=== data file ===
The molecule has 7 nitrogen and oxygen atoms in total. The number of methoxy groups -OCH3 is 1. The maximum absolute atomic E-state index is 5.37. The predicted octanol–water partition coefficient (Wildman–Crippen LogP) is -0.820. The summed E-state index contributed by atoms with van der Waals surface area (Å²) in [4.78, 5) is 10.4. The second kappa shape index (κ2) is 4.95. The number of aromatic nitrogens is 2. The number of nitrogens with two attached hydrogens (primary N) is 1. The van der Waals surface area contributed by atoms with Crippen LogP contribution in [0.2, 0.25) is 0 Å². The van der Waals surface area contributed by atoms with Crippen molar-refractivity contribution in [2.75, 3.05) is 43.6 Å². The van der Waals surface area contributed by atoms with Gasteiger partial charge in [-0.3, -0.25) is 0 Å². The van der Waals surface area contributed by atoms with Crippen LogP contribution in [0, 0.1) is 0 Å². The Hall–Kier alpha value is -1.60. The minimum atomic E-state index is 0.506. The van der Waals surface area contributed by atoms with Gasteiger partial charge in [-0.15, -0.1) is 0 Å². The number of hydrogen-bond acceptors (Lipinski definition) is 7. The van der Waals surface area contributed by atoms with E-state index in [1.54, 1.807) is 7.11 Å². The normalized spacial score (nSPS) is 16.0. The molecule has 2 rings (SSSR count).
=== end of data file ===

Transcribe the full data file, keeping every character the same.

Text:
The molecule has 7 nitrogen and oxygen atoms in total. The number of methoxy groups -OCH3 is 1. The maximum absolute atomic E-state index is 5.37. The predicted octanol–water partition coefficient (Wildman–Crippen LogP) is -0.820. The summed E-state index contributed by atoms with van der Waals surface area (Å²) in [4.78, 5) is 10.4. The second kappa shape index (κ2) is 4.95. The number of aromatic nitrogens is 2. The number of nitrogens with two attached hydrogens (primary N) is 1. The van der Waals surface area contributed by atoms with Crippen LogP contribution in [0.2, 0.25) is 0 Å². The van der Waals surface area contributed by atoms with Crippen molar-refractivity contribution in [2.75, 3.05) is 43.6 Å². The van der Waals surface area contributed by atoms with Gasteiger partial charge in [-0.3, -0.25) is 0 Å². The van der Waals surface area contributed by atoms with Crippen LogP contribution in [0, 0.1) is 0 Å². The Hall–Kier alpha value is -1.60. The minimum atomic E-state index is 0.506. The van der Waals surface area contributed by atoms with Gasteiger partial charge in [-0.15, -0.1) is 0 Å². The number of hydrogen-bond acceptors (Lipinski definition) is 7. The van der Waals surface area contributed by atoms with E-state index in [1.54, 1.807) is 7.11 Å². The normalized spacial score (nSPS) is 16.0. The molecule has 2 rings (SSSR count).